16. 16. Mongo DB showcase - 2<br />Internals of <br />Core<br />Map files in memory (virtual) <br />Memory is allocated by namespaces <br />Free space comes at the end of the structure<br />Each document contains a header for traversal and position, body (document data) and padding<br />Replication<br />Master/Slave and Replication sets architecture<br />Both require Master but Replication set vote for new master if the one dedicated for the job is unavailable<br />Cursors<br />Results can be of type cursor which can be iterated until cursor have 0 elements left<br />
    17. 17. Mongo DB showcase - 3<br />Documents in<br />Each document can be of size max to 4mb<br />Each document you insert into MongoDB will be assigned an id consisted of: <br />This is a 12-byte value consisting of 4 parts: timestamp (4 bytes)<br />machine identifier (3 bytes)<br />process id (2 bytes)<br />increment (3 bytes)<br />in MongoDB, each document will contain not only the values, but the key names (~"column names" in relational db-speak) too. So if you have keys: “Username" and “Password", then those alone will add 16 bytes to each document.<br />MongoDB automatically adds some padding to the documents to allow for documents to grow in size to try and reduce the need for documents to be moved around if they do grow<br />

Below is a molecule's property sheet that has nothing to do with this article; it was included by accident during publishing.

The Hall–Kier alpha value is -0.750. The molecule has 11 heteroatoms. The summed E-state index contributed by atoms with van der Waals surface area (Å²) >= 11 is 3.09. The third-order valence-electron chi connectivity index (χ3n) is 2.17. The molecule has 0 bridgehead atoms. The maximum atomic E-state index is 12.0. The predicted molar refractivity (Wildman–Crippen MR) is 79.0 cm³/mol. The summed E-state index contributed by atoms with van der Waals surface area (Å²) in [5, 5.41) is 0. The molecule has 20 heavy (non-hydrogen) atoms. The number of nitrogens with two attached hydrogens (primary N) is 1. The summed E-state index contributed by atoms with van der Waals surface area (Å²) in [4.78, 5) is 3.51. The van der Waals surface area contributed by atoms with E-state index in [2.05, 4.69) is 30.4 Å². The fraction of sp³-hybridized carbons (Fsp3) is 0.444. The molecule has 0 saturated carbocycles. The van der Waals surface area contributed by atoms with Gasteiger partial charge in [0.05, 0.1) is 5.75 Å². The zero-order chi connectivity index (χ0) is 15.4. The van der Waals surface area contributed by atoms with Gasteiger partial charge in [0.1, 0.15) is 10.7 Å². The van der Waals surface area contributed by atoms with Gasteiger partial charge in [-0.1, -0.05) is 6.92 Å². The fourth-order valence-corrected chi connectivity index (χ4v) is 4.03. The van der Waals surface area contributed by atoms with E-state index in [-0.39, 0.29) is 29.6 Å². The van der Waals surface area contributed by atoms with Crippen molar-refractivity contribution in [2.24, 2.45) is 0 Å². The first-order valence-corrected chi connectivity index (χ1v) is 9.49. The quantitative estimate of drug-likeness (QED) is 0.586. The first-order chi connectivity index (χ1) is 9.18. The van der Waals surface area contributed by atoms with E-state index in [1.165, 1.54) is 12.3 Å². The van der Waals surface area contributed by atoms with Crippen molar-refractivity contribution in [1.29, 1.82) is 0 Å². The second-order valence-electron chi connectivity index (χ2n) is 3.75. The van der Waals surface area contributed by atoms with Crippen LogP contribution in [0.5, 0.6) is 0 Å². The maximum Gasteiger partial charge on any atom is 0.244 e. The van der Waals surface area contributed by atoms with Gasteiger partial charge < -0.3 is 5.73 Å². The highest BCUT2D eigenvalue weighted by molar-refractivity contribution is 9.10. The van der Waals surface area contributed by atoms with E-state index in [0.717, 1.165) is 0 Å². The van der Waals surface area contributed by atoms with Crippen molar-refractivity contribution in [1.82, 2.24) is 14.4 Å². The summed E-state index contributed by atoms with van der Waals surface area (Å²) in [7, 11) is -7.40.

18. 18. Mongo DB showcase - 4<br />Map reduce and<br />Map/Reduce is done via javascript<br />
    19. 19. Mongo DB showcase - 5<br />Simple usage<br />On win32 start mongod.exe<br />Start mongo.exe test client for testing <br />db.Workers.insert({<br /> _workerId: “936DA01F-9ABD-4d9d-80C7-02AF85C822A8”,<br /> name: “XyZ”,<br /> department: “services”,<br />subdepartment: “.NET”<br />});<br />db.Workers.find({ name: “XyZ” });<br />
    20. 20. Mongo DB showcase - 6<br />Performance analyses <br />
    21. 21. Mongo DB showcase - 7<br />So how can we use it in .NET ??? <br />
    22. 22. Mongo DB showcase - 8<br />Get Mongodb-csharp driver<br /><br />Let’s start<br />
    23. 23. Suggestions<br />Check:<br /> The high scalability blog<br />Apache Cassandra<br />RanvenDB, .Net implementation of document store<br />mysql performance blog<br />CAP theorem<br />
    24. 24. Discussion<br />
    25. 25. Sponsored by<br />